Author: Lee J. Marriner
Appeals at the British Columbia Court of Appeal are typically heard by three judges. When the Court may have to reconsider and potentially overrule a binding prior decision, however, appeals are heard by a five-justice division.
A five-justice division heard an appeal in a Companies’ Creditors Arrangement Act, 1985, c C-36 proceeding in Port Capital Development (EV) Inc. v. 1296371 B.C. Ltd., 2021 BCCA 382, (“Port Capital“) in order to consider whether to overrule Cliffs Over Maple Bay Investments Ltd. v. Fisgard Capital Corp., 2008 BCCA 327 (“Maple Bay“).
Seeking Companies’ Creditors Arrangement Act (CCAA) protection mid-construction
In short, Port Capital involved developers of a high-rise in Vancouver that sought CCAA protection mid-construction. The petitioners were developers that had two secured creditors with mortgages registered on title, various lien holders, and unsecured creditors. The CCAA initial order provided that the Monitor was to carry out a dual track process to either sell the property or find an equity investment in the project as a going concern, potentially through a restructuring, reorganization, or refinancing of the petitioners.
The Port Capital three liquidation offers
In the application appealed from, the chambers judge considered three “liquidation offers” to purchase the assets of the petitioners, and one “refinancing transaction.” The best of the three liquidation offers would have paid interim financing and administration charges in full and paid some of the amount owed to the first mortgagee, but with no money remaining for the second mortgagee or other creditors. The refinancing transaction involved borrowing funds to pay the interim financing and administration charges, and the first mortgage on the property. The refinancing transaction would permit the petitioners to seek further construction financing to complete the project, and would mean the second mortgagee would continue to have a prospect of repayment and certain pre-sale purchasers would continue to have the opportunity to purchase units, which they would have lost if the liquidation offer was approved.
The Port Capital initial decision
The chambers judge refused to grant a continued stay of proceedings and approve the refinancing transaction, however, on the basis that there was not even “the kernel of a plan” in the evidence to show an intention to put forward a plan of arrangement or compromise on which creditors could vote. Instead, the chambers judge approved the best liquidation offer, despite the fact this offer would result in a partial recovery to only one of the petitioners’ pre-CCAA creditors.
The Port Capital appeal and review of CCAA objectives
On appeal, the Court noted that the Monitor had concluded the refinancing transaction would have a materially better outcome, and admitted new evidence that showed this outcome had improved as a result of developments since the initial chambers hearing.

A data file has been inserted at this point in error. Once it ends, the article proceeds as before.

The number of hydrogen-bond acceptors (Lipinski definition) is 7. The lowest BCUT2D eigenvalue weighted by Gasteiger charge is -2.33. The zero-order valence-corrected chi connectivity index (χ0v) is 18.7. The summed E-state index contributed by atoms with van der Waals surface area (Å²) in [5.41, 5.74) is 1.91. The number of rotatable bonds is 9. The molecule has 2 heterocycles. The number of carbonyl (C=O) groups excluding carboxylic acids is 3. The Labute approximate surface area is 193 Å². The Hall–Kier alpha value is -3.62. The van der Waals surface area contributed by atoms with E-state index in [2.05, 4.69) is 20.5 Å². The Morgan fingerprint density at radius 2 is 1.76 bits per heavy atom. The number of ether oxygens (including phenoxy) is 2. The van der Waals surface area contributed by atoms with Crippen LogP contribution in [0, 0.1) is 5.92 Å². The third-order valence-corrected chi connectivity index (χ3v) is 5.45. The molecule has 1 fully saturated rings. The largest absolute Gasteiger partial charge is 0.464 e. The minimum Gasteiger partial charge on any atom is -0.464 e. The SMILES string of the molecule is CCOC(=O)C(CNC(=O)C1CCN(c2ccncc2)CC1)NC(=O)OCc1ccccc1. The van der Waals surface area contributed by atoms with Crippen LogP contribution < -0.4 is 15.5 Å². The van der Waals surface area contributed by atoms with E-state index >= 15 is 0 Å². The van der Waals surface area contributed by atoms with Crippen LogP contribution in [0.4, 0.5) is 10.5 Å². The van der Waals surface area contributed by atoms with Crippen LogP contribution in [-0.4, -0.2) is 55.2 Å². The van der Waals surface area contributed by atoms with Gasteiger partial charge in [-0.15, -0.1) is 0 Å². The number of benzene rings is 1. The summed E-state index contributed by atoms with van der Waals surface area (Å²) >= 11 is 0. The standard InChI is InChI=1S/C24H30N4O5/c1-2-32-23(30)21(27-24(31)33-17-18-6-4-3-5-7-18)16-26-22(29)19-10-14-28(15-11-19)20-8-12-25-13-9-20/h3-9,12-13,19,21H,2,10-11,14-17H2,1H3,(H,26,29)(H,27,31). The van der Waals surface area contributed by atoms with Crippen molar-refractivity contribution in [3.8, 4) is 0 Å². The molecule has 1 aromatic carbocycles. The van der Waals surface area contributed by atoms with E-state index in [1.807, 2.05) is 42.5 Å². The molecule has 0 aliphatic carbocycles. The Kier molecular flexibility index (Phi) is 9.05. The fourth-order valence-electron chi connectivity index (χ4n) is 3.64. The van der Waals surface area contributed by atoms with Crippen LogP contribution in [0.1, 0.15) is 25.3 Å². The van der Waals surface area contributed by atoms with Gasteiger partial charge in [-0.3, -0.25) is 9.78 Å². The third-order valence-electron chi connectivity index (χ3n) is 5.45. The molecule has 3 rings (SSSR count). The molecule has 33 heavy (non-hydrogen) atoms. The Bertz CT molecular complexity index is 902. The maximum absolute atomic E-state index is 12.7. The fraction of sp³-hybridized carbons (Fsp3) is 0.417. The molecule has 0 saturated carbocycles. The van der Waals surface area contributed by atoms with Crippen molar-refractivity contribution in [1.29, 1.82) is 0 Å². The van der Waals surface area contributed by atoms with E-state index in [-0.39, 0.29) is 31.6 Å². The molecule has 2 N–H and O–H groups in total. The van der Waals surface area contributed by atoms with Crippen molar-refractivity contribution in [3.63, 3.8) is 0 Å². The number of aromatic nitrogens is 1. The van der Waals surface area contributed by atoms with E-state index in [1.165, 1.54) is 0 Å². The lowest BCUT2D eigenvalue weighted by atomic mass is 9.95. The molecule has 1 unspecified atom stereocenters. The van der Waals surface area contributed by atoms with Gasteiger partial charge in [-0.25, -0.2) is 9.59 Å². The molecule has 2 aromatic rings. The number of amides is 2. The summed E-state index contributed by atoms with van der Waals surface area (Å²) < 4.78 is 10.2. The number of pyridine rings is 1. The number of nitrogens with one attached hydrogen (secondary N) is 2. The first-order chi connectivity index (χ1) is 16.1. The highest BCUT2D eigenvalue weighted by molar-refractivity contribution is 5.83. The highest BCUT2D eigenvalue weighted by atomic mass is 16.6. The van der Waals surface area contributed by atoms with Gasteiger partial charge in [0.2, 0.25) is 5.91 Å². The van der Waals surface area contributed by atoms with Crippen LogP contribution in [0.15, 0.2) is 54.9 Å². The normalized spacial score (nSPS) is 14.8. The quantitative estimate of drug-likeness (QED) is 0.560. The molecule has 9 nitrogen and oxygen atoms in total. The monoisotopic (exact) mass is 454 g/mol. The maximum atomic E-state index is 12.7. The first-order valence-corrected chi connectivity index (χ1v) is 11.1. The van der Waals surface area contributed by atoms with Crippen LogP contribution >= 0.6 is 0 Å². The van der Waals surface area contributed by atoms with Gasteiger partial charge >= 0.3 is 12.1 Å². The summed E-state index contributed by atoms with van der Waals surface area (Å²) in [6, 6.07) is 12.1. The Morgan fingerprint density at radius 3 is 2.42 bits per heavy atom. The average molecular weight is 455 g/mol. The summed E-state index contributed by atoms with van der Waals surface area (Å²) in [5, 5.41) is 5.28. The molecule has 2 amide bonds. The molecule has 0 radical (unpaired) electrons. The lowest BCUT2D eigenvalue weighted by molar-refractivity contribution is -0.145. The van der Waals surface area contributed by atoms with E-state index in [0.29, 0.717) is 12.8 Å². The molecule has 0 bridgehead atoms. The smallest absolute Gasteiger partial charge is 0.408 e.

The Court then reviewed the objectives of the CCAA and traced developments under the Act, such as the appointment of monitors, interim financing orders with super-priority, and liquidating CCAAs. These developments show that the stated objective of the CCAA of “facilitating compromises and arrangements of Canadian companies with their creditors” has been substantially overtaken. For this reason, the focus of the Court in Maple Bay on this objective of the CCAA “may now be outdated.”
Why CCAA objectives are now “more fundamental and broader”
The Court held that the chambers judge made an error in principle in giving primary importance to the absence of a planned compromise in the refinancing transaction, given the evolution of the CCAA and the complex and innovative solutions that CCAA proceedings can now involve. The Court held that the objectives of the CCAA are now “more fundamental and broader” than the presentation of a formal plan of arrangement. The Court noted, however, that the issue of whether a compromise is sought can still be relevant when courts consider whether an order is appropriate under section 11 of the CCAA, as debtor companies should not resort to the CCAA simply to buy time without having some proposal in hand, or the kernel of one, that is likely to further the purposes of the CCAA. On the basis of this and other errors, the Court set aside the chambers judge’s approval of the liquidation offer and instead approved the refinancing transaction.
Port Capital impact on Maple Bay
While the Court in Port Capital did not expressly overrule Maple Bay and distinguished its facts, the Court’s consideration of Maple Bay in light of developments under the CCAA confirms that the absence of an intention to propose a plan of compromise or arrangement in a CCAA proceeding will not determine whether orders under section 11 are appropriate in the proceeding.